Notice how much the emotional impact of the image changes by simply cropping the photo such that the boy is on the right-hand side.

Tips for Cropping Your Images for Better Composition

Re-cropping, in this case, does a couple of things. First, it gets rid of much of the empty space on the right side of the photo, and in doing so leaves a large portion of the left side open and empty. It works within the context of the photo because the boy is looking in that direction, and that leaves our minds to wonder what is so interesting just out of frame. The empty space on the left feels intentional and helps draw you in, leaving your imagination open to the possibilities that are just out of view. The picture is more interesting and impactful as a result, and all it took was a bit of cropping.

Moving subjects

This technique is especially useful when your subject is moving, as it helps create the impression that the car, plane, child, or turtle you have photographed is about to fill the empty space that is currently unoccupied. The first image below is straight out of the camera and has several problems that could easily be improved upon with a bit of cropping.

Tips for Cropping Your Images for Better Composition

While the boy and tortoise above are obviously subjects of the picture, there’s a lot of empty space around the pair that could be used more effectively especially since they are in motion. Now look at the cropped image below and notice how much better it is.

Tips for Cropping Your Images for Better Composition

Cropping the picture eliminated the ugly PVC pipe on the left side but it also created a stronger overall composition by emphasizing the empty space on the right. The subjects appear to be moving from left to right, and leaving empty space on that side helps you imagine that the PQRST (Perambulating Quadrupedal Reptilian Service Transport) will soon be occupying that space. The result is a more visually engaging image that draws viewers in much more than the uncropped original.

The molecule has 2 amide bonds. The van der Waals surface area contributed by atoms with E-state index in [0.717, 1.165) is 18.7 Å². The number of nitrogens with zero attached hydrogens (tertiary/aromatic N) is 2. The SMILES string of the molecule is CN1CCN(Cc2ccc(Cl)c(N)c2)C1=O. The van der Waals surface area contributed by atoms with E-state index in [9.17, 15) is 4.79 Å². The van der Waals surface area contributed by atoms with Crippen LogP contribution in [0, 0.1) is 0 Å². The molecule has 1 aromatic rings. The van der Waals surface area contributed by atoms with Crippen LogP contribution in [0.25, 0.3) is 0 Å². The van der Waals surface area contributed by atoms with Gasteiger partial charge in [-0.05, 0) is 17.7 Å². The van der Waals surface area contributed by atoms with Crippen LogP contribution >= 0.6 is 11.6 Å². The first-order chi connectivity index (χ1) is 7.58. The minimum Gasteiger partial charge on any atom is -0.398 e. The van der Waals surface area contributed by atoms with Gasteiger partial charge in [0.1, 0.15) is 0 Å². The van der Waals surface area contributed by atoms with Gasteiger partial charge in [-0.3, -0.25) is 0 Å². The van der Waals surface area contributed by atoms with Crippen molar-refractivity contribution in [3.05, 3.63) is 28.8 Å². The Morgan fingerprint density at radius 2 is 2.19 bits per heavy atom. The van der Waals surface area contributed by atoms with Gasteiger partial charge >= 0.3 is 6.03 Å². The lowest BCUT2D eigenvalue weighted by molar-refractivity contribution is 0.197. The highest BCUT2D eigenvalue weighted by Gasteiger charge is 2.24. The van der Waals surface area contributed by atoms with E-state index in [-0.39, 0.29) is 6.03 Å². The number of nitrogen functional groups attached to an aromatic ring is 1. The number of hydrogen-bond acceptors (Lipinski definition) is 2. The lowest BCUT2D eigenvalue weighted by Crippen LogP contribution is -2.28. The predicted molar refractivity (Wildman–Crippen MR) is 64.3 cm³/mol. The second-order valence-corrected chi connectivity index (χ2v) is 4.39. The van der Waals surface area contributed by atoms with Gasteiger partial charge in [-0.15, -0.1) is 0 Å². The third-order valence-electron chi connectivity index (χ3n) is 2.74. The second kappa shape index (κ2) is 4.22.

Using leading lines

One more example of this has to do with a concept called leading lines. If you don’t get your shot perfectly composed when you initially take it you can simply crop it to your liking for maximum visual impact. To illustrate, here’s a picture of a humble acorn sitting on a ledge.

Tips for Cropping Your Images for Better Composition - accorn

There’s not a lot going on in this picture and I wouldn’t exactly put it up for any awards, but I’m using it to illustrate a point. This original image can be cropped to make a much stronger composition by taking advantage of the fact that viewers are drawn to the diagonal leading line going from the top right to the bottom left.

Tips for Cropping Your Images for Better Composition

Cropping down a bit but putting the acorn on the left side results in an image that is jarring and uncomfortable because leading lines are used entirely inappropriately.

Tips for Cropping Your Images for Better Composition

If your brain is hurting right now by looking at this photographic monstrosity, fear not. I have cropped it a different way in order to properly use leading lines and the picture is far more pleasing.

Tips for Cropping Your Images for Better Composition

When you look at this photo your mind naturally follows the curved path of the acorn and the empty space on the left side feels natural and intentional compared to the previous image which felt frustrating and off-balance.

Crop just for the fun of it

When it comes to artistic pursuits such as photography, there are a million guidelines but very few hard-and-fast rules. Even those are sometimes just begging to be broken. When cropping a picture don’t be afraid to eliminate portions of the picture you simply don’t like, or even play around with aspect ratios to get a picture you just happen to enjoy more. When I took the picture below I thought it turned out fairly well in camera, but the circular nature of the subject looked kind of strange in a rectangular photo.

Tips for Cropping Your Images for Better Composition